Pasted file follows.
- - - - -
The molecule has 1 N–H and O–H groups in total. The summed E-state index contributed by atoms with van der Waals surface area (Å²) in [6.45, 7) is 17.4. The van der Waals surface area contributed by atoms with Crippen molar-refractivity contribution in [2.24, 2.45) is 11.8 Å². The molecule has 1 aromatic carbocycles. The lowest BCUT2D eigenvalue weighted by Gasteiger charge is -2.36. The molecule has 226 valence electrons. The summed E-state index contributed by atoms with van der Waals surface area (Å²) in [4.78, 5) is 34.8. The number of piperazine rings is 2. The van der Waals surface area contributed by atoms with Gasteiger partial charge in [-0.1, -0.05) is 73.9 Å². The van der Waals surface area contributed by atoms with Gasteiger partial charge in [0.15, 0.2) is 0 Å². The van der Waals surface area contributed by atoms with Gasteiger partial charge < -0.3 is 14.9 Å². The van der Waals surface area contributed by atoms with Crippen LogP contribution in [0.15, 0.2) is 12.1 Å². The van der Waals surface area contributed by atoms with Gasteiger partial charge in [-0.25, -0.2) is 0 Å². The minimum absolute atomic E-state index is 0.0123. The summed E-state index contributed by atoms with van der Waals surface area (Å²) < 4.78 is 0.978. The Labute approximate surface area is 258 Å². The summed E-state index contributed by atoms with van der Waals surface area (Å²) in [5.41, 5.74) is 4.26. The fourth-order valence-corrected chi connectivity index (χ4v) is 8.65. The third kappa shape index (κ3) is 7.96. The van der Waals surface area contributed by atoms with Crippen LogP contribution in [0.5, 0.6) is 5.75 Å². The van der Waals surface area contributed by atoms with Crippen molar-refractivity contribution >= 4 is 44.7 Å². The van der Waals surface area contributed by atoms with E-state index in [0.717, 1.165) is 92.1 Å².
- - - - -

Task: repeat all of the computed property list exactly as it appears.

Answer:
The molecule has 1 N–H and O–H groups in total. The summed E-state index contributed by atoms with van der Waals surface area (Å²) in [6.45, 7) is 17.4. The van der Waals surface area contributed by atoms with Crippen molar-refractivity contribution in [2.24, 2.45) is 11.8 Å². The molecule has 1 aromatic carbocycles. The lowest BCUT2D eigenvalue weighted by Gasteiger charge is -2.36. The molecule has 226 valence electrons. The summed E-state index contributed by atoms with van der Waals surface area (Å²) in [4.78, 5) is 34.8. The number of piperazine rings is 2. The van der Waals surface area contributed by atoms with Gasteiger partial charge in [-0.1, -0.05) is 73.9 Å². The van der Waals surface area contributed by atoms with Gasteiger partial charge in [0.15, 0.2) is 0 Å². The van der Waals surface area contributed by atoms with Gasteiger partial charge < -0.3 is 14.9 Å². The van der Waals surface area contributed by atoms with Crippen LogP contribution in [0.15, 0.2) is 12.1 Å². The van der Waals surface area contributed by atoms with Gasteiger partial charge in [-0.25, -0.2) is 0 Å². The minimum absolute atomic E-state index is 0.0123. The summed E-state index contributed by atoms with van der Waals surface area (Å²) < 4.78 is 0.978. The Labute approximate surface area is 258 Å². The summed E-state index contributed by atoms with van der Waals surface area (Å²) in [5.41, 5.74) is 4.26. The fourth-order valence-corrected chi connectivity index (χ4v) is 8.65. The third kappa shape index (κ3) is 7.96. The van der Waals surface area contributed by atoms with Crippen LogP contribution in [0.5, 0.6) is 5.75 Å². The van der Waals surface area contributed by atoms with Crippen molar-refractivity contribution >= 4 is 44.7 Å². The van der Waals surface area contributed by atoms with E-state index in [0.717, 1.165) is 92.1 Å².